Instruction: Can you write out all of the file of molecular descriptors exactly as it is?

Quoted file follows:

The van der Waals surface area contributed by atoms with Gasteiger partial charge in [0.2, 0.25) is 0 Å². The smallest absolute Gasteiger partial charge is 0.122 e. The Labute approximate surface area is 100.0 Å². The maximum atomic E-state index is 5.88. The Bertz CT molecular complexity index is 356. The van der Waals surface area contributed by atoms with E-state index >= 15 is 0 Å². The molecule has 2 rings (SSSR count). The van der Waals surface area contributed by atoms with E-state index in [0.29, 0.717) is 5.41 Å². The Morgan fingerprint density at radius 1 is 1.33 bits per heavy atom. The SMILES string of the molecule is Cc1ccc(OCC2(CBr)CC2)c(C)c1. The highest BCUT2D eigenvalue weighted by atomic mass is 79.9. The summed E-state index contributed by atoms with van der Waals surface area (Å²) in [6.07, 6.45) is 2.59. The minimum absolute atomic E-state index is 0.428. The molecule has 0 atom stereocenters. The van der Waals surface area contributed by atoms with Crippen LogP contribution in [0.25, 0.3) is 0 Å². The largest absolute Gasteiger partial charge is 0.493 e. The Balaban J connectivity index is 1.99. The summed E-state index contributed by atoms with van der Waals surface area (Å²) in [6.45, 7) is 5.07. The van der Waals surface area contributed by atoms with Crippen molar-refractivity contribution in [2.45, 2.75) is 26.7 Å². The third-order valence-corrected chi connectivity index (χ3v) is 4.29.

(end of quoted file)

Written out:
The van der Waals surface area contributed by atoms with Gasteiger partial charge in [0.2, 0.25) is 0 Å². The smallest absolute Gasteiger partial charge is 0.122 e. The Labute approximate surface area is 100.0 Å². The maximum atomic E-state index is 5.88. The Bertz CT molecular complexity index is 356. The van der Waals surface area contributed by atoms with E-state index >= 15 is 0 Å². The molecule has 2 rings (SSSR count). The van der Waals surface area contributed by atoms with E-state index in [0.29, 0.717) is 5.41 Å². The Morgan fingerprint density at radius 1 is 1.33 bits per heavy atom. The SMILES string of the molecule is Cc1ccc(OCC2(CBr)CC2)c(C)c1. The highest BCUT2D eigenvalue weighted by atomic mass is 79.9. The summed E-state index contributed by atoms with van der Waals surface area (Å²) in [6.07, 6.45) is 2.59. The minimum absolute atomic E-state index is 0.428. The molecule has 0 atom stereocenters. The van der Waals surface area contributed by atoms with Crippen LogP contribution in [0.25, 0.3) is 0 Å². The largest absolute Gasteiger partial charge is 0.493 e. The Balaban J connectivity index is 1.99. The summed E-state index contributed by atoms with van der Waals surface area (Å²) in [6.45, 7) is 5.07. The van der Waals surface area contributed by atoms with Crippen molar-refractivity contribution in [2.45, 2.75) is 26.7 Å². The third-order valence-corrected chi connectivity index (χ3v) is 4.29.